It's pretty pointless to tell yourself you<em> should</em> have done this or <em>shouldn't</em> have done that. You can't change the past, but you can live in the present. <br><br> Just accept that you made the best decisions you could have made with the information or resources you had at the time. Hindsight is always 20/20, so best to try to just let it go and don't beat yourself up for perceived missteps. <br><br> And do a rumination check; ruminating about the past can generate anxiety, just as worry about the future.

  • Reach Out To Others

    A hallmark of depression is isolation. It can happen easily if you're not working, or you're avoiding people because you're depressed. But reinvigorating or expanding a social network provides an opportunity to get support, perhaps even from people in the same or a similar situation, says Rego. <br><br> "Once you start reconnecting with people, you get a sense they understand," he says. "You get positive advice and encouragement and it's often done in activities that end up being fun." <br><br> Staying home alone will perpetuate the depression. Getting out with other people--even a little bit--will lift your spirits.

  • Stick To A Structured Routine

    Even if you don't feel like it, make sure you get up at a set time, eat meals at the same hour every day (even if you're not hungry), and avoid lounging on the couch during the day lest it prevent you from sleeping well at night. <br><br> "People who are depressed tend to eat or sleep inconsistently," says Rego. "Even if you're unemployed or feeling down, it's really important to set and establish a daily routine as best you can. This gives you a sense of regularity that can help with a depressed mood." <br><br> If you can incorporate socializing into your routine, all the better.

  • Avoid Black And White Thinking

    Black and white is great for zebras, but not thoughts. Depressed people tend to think in extremes: I'm a loser. No one loves me. I'll never get a job. <br><br> But your thought patterns could put you in a rut or keep you there. "Being depressed or sad is going to color the way you think about yourself in a negative direction," says Rego. <br><br> These thoughts can paralyze you and stop you from doing the very things that will get you out of a lousy situation. Try to think in shades of gray, says David R. Blackburn, PhD,a psychologist with Scott & White Hospital in Temple, Texas. Instead of "no one loves me," try "lots of people (if not everybody) love me."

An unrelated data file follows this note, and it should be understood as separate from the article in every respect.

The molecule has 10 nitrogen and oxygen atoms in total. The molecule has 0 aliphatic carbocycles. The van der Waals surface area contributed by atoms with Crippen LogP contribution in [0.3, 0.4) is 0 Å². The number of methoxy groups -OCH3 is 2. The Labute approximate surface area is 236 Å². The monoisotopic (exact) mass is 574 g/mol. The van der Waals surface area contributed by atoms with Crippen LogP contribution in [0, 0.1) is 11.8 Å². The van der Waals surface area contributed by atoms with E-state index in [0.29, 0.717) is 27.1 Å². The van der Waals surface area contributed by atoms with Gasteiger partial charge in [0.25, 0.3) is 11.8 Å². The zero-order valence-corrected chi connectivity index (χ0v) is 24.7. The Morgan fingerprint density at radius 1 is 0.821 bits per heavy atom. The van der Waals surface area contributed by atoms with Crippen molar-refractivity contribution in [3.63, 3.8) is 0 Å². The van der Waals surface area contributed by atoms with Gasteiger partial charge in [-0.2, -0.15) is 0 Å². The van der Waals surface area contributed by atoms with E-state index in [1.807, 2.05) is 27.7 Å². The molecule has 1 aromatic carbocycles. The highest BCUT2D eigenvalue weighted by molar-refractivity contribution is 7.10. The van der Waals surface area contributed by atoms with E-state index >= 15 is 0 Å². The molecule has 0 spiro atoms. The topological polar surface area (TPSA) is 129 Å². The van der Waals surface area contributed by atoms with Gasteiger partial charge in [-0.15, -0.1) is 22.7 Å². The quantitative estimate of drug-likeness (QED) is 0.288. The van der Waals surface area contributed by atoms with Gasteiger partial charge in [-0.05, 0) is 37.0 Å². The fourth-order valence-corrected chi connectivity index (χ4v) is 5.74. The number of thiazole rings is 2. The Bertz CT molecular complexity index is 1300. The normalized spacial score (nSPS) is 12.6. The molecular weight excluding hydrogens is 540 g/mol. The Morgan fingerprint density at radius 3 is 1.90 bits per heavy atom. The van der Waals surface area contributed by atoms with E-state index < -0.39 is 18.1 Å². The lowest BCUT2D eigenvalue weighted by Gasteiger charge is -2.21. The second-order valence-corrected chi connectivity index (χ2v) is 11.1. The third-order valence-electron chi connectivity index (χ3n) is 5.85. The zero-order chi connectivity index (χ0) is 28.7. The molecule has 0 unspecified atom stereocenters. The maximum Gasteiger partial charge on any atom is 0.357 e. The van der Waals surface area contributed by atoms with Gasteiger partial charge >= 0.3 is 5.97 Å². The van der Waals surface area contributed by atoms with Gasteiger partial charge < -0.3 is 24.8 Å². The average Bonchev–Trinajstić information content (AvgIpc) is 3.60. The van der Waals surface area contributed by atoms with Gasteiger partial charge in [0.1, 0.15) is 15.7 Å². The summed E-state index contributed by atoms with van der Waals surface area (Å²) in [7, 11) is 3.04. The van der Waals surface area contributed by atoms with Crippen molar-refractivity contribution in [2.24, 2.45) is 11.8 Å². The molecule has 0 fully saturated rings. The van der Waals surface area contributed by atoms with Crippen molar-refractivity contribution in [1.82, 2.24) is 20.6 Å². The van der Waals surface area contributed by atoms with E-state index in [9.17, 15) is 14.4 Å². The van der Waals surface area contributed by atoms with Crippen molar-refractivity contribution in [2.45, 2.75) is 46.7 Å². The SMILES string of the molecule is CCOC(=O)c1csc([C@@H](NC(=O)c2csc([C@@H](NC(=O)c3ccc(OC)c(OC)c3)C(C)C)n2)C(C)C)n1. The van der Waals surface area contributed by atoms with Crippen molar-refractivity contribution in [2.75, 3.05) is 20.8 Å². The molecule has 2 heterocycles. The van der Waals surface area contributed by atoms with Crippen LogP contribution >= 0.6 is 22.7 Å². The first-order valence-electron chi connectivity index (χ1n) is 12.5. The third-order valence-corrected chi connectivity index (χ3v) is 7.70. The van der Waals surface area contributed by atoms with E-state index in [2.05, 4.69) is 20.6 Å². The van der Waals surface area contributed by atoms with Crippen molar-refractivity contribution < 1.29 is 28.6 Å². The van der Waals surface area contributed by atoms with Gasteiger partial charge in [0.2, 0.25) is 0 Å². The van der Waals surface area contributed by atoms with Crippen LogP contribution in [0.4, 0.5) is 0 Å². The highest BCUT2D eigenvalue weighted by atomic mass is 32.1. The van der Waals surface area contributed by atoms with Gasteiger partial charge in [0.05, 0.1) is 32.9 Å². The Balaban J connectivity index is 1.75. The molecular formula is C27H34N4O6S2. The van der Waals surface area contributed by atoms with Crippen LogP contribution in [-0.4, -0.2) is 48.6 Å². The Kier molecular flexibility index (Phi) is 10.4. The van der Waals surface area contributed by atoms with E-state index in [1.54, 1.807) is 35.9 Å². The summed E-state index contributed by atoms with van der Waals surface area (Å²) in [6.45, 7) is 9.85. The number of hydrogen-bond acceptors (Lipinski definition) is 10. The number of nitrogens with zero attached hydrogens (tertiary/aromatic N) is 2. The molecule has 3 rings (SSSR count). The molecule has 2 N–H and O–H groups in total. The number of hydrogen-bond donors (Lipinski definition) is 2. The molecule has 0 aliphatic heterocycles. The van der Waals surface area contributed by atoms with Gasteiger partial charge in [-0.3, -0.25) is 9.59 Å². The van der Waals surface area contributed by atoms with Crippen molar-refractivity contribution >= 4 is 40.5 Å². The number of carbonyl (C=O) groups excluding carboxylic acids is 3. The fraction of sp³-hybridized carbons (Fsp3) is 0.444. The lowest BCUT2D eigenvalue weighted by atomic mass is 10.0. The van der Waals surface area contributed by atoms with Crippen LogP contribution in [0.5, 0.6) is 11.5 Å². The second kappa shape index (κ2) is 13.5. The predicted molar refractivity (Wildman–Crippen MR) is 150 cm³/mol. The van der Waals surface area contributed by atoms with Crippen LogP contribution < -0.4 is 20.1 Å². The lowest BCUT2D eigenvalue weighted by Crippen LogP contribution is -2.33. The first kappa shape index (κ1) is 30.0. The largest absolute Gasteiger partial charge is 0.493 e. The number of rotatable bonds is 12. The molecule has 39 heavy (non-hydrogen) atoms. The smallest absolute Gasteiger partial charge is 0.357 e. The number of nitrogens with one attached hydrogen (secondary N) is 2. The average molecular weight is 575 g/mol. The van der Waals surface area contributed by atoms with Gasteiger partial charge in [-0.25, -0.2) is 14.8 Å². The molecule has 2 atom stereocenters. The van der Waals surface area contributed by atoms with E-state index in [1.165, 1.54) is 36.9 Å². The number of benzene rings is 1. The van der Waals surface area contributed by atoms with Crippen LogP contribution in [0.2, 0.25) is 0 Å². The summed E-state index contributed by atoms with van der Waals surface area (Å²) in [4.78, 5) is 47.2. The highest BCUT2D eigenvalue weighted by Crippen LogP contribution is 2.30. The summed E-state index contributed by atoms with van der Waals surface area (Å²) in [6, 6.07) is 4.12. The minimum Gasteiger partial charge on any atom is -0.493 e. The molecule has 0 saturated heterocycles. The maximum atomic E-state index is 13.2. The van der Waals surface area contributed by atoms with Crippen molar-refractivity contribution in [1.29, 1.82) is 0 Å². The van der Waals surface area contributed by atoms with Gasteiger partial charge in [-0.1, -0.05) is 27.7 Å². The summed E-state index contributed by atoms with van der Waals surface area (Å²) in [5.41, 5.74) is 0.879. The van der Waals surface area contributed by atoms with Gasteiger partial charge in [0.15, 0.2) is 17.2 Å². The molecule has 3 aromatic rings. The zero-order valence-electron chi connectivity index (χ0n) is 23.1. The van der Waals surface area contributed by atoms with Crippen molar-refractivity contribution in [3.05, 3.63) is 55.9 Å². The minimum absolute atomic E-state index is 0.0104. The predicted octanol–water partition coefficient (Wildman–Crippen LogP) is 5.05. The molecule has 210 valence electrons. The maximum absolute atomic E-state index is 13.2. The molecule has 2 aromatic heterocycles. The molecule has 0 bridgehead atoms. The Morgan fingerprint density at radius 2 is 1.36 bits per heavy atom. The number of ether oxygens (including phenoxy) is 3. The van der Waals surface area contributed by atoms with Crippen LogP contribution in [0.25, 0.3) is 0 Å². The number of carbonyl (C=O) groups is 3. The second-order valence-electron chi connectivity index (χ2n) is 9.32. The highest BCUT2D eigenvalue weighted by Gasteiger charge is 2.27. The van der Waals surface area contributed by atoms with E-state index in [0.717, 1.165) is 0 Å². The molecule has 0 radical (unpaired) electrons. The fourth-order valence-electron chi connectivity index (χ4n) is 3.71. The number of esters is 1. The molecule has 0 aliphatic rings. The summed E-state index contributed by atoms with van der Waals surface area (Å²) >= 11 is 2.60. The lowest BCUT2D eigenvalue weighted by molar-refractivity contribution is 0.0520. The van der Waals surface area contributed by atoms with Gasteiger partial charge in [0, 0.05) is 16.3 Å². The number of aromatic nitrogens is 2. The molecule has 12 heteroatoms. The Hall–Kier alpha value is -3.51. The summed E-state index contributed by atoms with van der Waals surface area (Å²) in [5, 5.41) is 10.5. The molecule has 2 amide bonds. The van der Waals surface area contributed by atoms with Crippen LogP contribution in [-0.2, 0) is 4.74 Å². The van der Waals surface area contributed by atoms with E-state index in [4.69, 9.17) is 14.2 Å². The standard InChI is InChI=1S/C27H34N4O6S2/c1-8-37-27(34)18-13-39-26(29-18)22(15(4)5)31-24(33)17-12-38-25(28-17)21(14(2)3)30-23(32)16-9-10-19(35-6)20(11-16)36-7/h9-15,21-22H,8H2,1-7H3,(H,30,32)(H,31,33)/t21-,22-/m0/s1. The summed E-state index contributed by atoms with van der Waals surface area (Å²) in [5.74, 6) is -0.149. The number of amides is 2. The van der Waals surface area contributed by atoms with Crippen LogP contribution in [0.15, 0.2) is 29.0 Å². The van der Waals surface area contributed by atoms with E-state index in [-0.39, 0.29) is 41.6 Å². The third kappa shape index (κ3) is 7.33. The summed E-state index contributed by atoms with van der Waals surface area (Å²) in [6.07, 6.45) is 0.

• Reality Check Your Thoughts

    If you're depressed, negative thoughts go with the territory. However, they are rarely grounded in reality. <br><br> Once you've identified a negative thought, ask yourself, "Where is the evidence that I'm the most despicable human being on the entire earth?" There probably isn't any. <br><br> "You can't just be rattling these thoughts back and forth and saying they're true," says Blackburn. "You have to come up with some solid evidence." <br><br> And if you're worried about what people are thinking about you, go ahead and ask them.

  • Choose Smart Goals

    Select a few simple, straightforward goals you can easily set and follow, suggests Rego. Those goals should be <em>SMART</em>, which stands for "specific, measurable, attainable, rewarding, and time-limited." <br><br> So for example, deciding you will have a job by the end of the week is unrealistic. <br><br> But deciding to post two resumes online by the end of the week, on the other hand, is <em>SMART</em>. "It's specific. It's attainable. It's not that much effort to do and it could be rewarding," says Rego.

  • Fake It A Bit

    Write down all the things you used to like doing that you've stopped doing because you're sad and depressed, suggests Rego, who is also assistant professor of psychiatry and behavioral sciences at Albert Einstein College of Medicine. <br><br> That could be going to the movies, socializing with friends, or simply going to the corner coffee shop with a newspaper. <br><br> Then, one by one, start reincorporating these activities into your life even if you're feeling unenthusiastic about it. Also, focus on tasks that can give you a sense of mastery or accomplishment, whether it's tidying up the apartment or paying the bills. That can help ease the depression as well. <br> <br><strong>More From Health:</strong> <br> <br><a href="http://www.health.com/health/gallery/0,,20515167,00.html" target="_hplink">12 Surprising Causes of Depression</a><br> <a href="http://www.health.com/health/gallery/0,,20581256,00.html" target="_hplink">Dos and Don'ts for Dealing with Anger</a><br> <a href="http://www.health.com/health/gallery/0,,20526304,00.html" target="_hplink">20 Celebrities Who Battled Depression</a><br>

  • Don't Deny Depression

    If your present situation, well, sucks, denying it will only make things worse. "Some people don't accept they're depressed and instead beat themselves up or think they're crazy or weak," says Rego. <br><br> This may only drive you deeper down, while acceptance can relieve the suffering, he says. <br><br> In general, knowing and accepting that you're depressed can allow you to take steps to make it better or get treatment, rather than pretend that everything's just fine.

  • Treat Yourself Well

    Take a look at the language you use when you think about or talk to yourself and compare it to the way you talk to everyone else. If there's a disconnect, try to treat yourself in a kinder, gentler way. <br><br> "We're often kind to everybody else but we beat ourselves up. That's a double standard," says Blackburn. "It would be preferable to use a single standard: Don't beat everyone else up, but get off your own back, too." <br> <br><strong>More From Health:</strong> <br> <br><a href="http://www.health.com/health/gallery/0,,20515167,00.html" target="_hplink">12 Surprising Causes of Depression</a><br> <a href="http://www.health.com/health/gallery/0,,20581256,00.html" target="_hplink">Dos and Don'ts for Dealing with Anger</a><br> <a href="http://www.health.com/health/gallery/0,,20526304,00.html" target="_hplink">20 Celebrities Who Battled Depression</a><br>